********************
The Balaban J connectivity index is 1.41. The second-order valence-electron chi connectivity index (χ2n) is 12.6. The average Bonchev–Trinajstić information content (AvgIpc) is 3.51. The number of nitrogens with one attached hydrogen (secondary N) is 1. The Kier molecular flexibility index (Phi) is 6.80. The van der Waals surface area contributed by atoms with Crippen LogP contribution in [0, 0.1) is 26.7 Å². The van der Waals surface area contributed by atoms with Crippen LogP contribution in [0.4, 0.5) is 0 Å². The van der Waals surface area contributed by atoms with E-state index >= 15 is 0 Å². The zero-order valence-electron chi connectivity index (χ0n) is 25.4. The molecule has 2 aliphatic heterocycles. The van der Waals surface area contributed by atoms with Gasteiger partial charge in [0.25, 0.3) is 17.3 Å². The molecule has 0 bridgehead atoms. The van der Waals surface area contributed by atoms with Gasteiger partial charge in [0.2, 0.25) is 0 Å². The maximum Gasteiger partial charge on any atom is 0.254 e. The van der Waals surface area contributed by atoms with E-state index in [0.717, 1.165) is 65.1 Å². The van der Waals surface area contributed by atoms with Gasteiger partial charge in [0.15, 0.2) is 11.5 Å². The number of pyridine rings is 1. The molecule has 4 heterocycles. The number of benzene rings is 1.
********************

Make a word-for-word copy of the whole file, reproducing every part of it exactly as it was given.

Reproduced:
The Balaban J connectivity index is 1.41. The second-order valence-electron chi connectivity index (χ2n) is 12.6. The average Bonchev–Trinajstić information content (AvgIpc) is 3.51. The number of nitrogens with one attached hydrogen (secondary N) is 1. The Kier molecular flexibility index (Phi) is 6.80. The van der Waals surface area contributed by atoms with Crippen LogP contribution in [0, 0.1) is 26.7 Å². The van der Waals surface area contributed by atoms with Crippen LogP contribution in [0.4, 0.5) is 0 Å². The van der Waals surface area contributed by atoms with E-state index >= 15 is 0 Å². The zero-order valence-electron chi connectivity index (χ0n) is 25.4. The molecule has 2 aliphatic heterocycles. The van der Waals surface area contributed by atoms with Gasteiger partial charge in [0.25, 0.3) is 17.3 Å². The molecule has 0 bridgehead atoms. The van der Waals surface area contributed by atoms with Gasteiger partial charge in [0.2, 0.25) is 0 Å². The maximum Gasteiger partial charge on any atom is 0.254 e. The van der Waals surface area contributed by atoms with E-state index in [0.717, 1.165) is 65.1 Å². The van der Waals surface area contributed by atoms with Gasteiger partial charge in [0.15, 0.2) is 11.5 Å². The number of pyridine rings is 1. The molecule has 4 heterocycles. The number of benzene rings is 1.